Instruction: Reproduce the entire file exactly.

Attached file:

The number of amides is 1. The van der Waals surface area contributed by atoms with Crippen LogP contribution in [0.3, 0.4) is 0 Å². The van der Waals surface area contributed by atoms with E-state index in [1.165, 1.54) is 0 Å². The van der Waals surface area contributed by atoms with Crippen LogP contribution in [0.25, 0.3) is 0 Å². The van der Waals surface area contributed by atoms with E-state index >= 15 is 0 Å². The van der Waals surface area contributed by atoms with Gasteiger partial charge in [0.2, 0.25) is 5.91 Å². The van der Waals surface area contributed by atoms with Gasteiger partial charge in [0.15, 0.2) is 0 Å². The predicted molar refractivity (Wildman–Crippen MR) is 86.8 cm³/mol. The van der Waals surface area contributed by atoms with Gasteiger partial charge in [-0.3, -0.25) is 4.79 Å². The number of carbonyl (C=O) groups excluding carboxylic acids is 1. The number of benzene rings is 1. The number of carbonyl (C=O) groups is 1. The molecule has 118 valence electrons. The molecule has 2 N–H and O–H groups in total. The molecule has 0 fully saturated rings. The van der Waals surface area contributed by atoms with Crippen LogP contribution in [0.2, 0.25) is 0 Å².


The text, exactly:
The number of amides is 1. The van der Waals surface area contributed by atoms with Crippen LogP contribution in [0.3, 0.4) is 0 Å². The van der Waals surface area contributed by atoms with E-state index in [1.165, 1.54) is 0 Å². The van der Waals surface area contributed by atoms with Crippen LogP contribution in [0.25, 0.3) is 0 Å². The van der Waals surface area contributed by atoms with E-state index >= 15 is 0 Å². The van der Waals surface area contributed by atoms with Gasteiger partial charge in [0.2, 0.25) is 5.91 Å². The van der Waals surface area contributed by atoms with Gasteiger partial charge in [0.15, 0.2) is 0 Å². The predicted molar refractivity (Wildman–Crippen MR) is 86.8 cm³/mol. The van der Waals surface area contributed by atoms with Gasteiger partial charge in [-0.3, -0.25) is 4.79 Å². The number of carbonyl (C=O) groups excluding carboxylic acids is 1. The number of benzene rings is 1. The number of carbonyl (C=O) groups is 1. The molecule has 118 valence electrons. The molecule has 2 N–H and O–H groups in total. The molecule has 0 fully saturated rings. The van der Waals surface area contributed by atoms with Crippen LogP contribution in [0.2, 0.25) is 0 Å².